Video Ferguson Calls For Justice as Anger, Violence Grips Community

Violence, anger and frustration continue to grip the small St. Louis suburb of Ferguson, Missouri. Protests broke out after a white police officer fatally shot an unarmed black teenager on August 9. The case has sparked outrage around the nation and prompted the White House to send U.S. Attorney Eric Holder to the small community of just over 20,000 people. VOA’s Mary Alice Salinas has more from Ferguson.
Video

Video Beheading Of US Journalist Breeds Outrage

U.S. and British authorities have launched an investigation into an Islamic State video showing the beheading of kidnapped American journalist James Foley by a militant with a British accent. The extremist group, which posted the video on the Internet Tuesday, said the murder was revenge for U.S. airstrikes on militant positions in Iraq - and has threatened to execute another American journalist it is holding. Henry Ridgwell has more from London.
Video

Video Family Robots - The Next Big Thing?

Robots that can help us with daily chores like cooking and cleaning are a long way off, but automatons that serve as family companions may be much closer. Researchers in the United States, France, Japan and other countries are racing to build robots that can entertain and perform some simpler tasks for us. VOA’s George Putic reports.
Video

Video In Ukraine, Fear and Distrust Remain Where Fighting has Stopped

As the Ukrainian military reclaims control of eastern cities from pro-Russian separatists, residents are getting a chance to rebuild their lives. VOA's Gabe Joselow reports from the town of Kramatorsk in Donetsk province, where a sense of fear is still in the air, and distrust of the government in Kyiv still runs deep.
Video

Video Five Patients Given Experimental Ebola Drug Said to Be Improving

The World Health Organization has approved the use of experimental treatments for Ebola patients in West Africa. The Ebola outbreak there is unprecedented, the disease deadly. The number of people who have died from Ebola has surpassed 1,200. VOA's Carol Pearson reports on the ethical considerations of allowing experimental drugs to be used.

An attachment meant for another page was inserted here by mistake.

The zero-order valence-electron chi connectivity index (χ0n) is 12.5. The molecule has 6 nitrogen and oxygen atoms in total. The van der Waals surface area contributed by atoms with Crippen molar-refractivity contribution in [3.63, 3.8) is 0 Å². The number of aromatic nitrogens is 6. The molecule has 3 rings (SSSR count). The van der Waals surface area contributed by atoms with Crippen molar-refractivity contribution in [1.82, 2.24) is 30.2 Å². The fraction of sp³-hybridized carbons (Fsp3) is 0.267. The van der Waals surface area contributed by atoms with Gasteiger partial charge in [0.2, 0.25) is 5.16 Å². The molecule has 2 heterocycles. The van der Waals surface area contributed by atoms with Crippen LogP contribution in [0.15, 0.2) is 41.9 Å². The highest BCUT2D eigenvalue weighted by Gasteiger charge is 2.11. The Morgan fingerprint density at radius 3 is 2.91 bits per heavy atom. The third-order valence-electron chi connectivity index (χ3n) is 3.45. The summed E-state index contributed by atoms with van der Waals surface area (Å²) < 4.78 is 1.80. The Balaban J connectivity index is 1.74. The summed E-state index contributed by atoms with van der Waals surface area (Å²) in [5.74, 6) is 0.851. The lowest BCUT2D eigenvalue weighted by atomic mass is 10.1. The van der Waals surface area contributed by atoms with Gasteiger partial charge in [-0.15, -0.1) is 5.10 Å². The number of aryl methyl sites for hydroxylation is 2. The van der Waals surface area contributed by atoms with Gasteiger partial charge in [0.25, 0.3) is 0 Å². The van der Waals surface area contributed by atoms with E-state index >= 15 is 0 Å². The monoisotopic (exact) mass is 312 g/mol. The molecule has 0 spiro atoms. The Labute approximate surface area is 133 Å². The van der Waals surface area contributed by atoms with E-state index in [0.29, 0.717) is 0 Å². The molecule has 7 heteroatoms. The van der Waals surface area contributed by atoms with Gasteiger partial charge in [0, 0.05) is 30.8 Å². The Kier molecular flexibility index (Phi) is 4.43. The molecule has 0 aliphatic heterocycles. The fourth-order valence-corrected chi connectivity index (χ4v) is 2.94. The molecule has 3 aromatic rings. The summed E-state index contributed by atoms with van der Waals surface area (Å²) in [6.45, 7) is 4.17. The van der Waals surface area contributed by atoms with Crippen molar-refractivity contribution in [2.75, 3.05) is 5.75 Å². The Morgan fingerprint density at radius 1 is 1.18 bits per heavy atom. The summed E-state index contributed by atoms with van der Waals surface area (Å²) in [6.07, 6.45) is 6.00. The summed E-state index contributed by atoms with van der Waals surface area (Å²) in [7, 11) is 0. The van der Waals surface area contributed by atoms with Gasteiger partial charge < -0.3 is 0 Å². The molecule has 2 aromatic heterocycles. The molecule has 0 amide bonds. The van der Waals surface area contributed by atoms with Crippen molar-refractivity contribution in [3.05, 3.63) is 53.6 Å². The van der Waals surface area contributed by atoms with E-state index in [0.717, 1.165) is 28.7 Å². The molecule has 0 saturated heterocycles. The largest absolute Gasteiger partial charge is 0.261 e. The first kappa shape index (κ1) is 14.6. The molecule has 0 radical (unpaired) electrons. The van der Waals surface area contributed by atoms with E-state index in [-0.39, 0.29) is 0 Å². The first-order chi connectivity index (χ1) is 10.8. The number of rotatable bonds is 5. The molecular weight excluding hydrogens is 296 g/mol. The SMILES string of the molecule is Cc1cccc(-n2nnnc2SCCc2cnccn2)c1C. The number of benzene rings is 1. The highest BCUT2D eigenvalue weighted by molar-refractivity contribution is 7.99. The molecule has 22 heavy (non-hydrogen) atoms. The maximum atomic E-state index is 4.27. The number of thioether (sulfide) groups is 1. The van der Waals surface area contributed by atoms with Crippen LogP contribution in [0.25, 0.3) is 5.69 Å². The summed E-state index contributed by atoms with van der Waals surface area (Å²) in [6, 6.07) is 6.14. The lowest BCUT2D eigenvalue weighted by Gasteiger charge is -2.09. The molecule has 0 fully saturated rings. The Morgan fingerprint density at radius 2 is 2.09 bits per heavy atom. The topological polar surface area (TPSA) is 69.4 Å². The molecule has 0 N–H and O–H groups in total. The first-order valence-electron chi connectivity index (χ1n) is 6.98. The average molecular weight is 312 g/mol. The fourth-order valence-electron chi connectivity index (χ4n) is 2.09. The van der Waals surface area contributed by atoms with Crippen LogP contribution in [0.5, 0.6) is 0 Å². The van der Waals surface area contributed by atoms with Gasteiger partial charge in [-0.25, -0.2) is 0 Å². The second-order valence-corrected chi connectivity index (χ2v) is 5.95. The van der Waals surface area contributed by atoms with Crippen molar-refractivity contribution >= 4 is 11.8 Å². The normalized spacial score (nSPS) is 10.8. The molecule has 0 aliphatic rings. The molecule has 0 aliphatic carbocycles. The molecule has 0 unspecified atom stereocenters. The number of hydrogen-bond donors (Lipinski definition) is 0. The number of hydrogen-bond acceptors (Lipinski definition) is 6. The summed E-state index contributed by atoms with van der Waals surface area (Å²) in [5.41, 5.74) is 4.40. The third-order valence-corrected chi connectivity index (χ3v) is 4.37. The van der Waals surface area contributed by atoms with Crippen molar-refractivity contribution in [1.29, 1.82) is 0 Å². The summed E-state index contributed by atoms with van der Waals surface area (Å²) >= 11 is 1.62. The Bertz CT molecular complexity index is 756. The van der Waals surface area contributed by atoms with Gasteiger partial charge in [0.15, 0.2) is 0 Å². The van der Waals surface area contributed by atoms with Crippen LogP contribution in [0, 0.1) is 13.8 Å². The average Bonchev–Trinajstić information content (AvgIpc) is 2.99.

Video

Video China Targets Overseas Assets of Corrupt Officials

As China presses forward with its anti-graft effort, authorities are targeting corrupt officials who have sent family members and assets overseas. The efforts have stirred up a debate at home on exactly how many officials take that route and how likely it is they will be caught. Rebecca Valli has this report.
Video

Video Leading The Fight Against Islamic State, Kurds Question Iraqi Future

Western countries including the United States have begun arming the Kurdish Peshmerga forces in northern Iraq to aid their battle against extremist Sunni militants from the Islamic State. But there are concerns that a heavily-armed Kurdistan Regional Government, or KRG, might seek to declare independence and cause the break-up of the Iraqi state. As Henry Ridgwell reports from London, the KRG says it will only seek greater autonomy from Baghdad.
Video

Video In Rural Kenya, Pressure Builds Against Female Circumcision

In some Kenyan communities, female genital mutilation remains a rite of passage. But activists are pushing back, with education for girls and with threats of punishment those who perform the circumcision. Mohammed Yusuf looks at the practice in the rural eastern community of Tharaka-Nithi.

AppleAndroid